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Wednesday, October 3, 2007

Tips for Seniors About Life Story Writing or Telling

Anthropologist Myla Collier teaches a class on Life Story Writing for Seniors through Cuesta Community College Adult Emeritus, San Luis Obispo, California. Seniors learn techniques for memory retrieval that include using "memory joggers" because some of the experiences they write about happened more than 50 years ago in their lives.

Throughout history seniors have traditionally been the family historians, adding their life story to the life stories of the ancestors. Genealogy and family trees are related topics that seniors also may research and preserve.

The class offers seniors helpful techniques that include how to write a chronological life history that starts at birth. Seniors learn to feel more comfortable with their memories, and to accept the good times and the difficult times as an integrated part of their lives.

Humorous anecdotes, the development of interests and careers, and life stages are all included.

Examples of the way others told their life stories include Grandma Moses. Her autobiography started as follows:

"I, Anna Mary Robertson, was born back in the green meadows and wild woods on a farm in Washington County in the year 1860, September 7, of Scotch Irish paternal ancestry. Here I spent the first ten years of my life withmy mother, father, and sisters and brothers. Those were happy days free from care and worry."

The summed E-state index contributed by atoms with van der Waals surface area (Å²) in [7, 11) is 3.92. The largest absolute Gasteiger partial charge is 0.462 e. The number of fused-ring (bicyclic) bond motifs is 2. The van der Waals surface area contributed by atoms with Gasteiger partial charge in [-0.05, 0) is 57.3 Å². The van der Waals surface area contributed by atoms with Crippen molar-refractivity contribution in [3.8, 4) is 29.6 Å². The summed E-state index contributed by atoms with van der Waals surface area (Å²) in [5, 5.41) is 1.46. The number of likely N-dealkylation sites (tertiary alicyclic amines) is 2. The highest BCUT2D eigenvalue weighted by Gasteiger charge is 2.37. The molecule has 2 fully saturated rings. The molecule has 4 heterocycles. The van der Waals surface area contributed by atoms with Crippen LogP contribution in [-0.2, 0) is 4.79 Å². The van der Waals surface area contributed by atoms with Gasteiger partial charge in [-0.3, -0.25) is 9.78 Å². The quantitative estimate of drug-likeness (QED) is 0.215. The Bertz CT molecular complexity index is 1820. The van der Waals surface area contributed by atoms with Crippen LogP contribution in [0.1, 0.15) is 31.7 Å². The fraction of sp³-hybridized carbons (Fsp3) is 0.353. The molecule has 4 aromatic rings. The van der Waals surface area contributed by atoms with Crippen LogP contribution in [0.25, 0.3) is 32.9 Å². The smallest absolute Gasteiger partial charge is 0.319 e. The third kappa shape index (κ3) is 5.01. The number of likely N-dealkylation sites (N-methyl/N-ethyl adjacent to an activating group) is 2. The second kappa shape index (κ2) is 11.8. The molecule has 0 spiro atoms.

Writing or telling a life history can be a wonderful activity for seniors. Some people dictate the story into a tape recorder or record it with a videotape.

Describing the styles and trends of an era 50 or 80 years ago and adding the historical events and facts helps to create the setting and time so that others can picture it. Memories become sharper when instructor Myla reads an historical synopsis for a time period, such as the 1950's.

The seniors I've assisted as a caregiver have enjoyed discussing their life history. I frequently use techniques I've learned in Myla Collier's class. Many people make a book out of their life story, and these histories or memoirs are given to relatives and added to the family heirlooms.

Seniors writing a life history refresh their memories, organize the memories chronologically, and enjoy creating a book reflecting life lived during the various historical eras.

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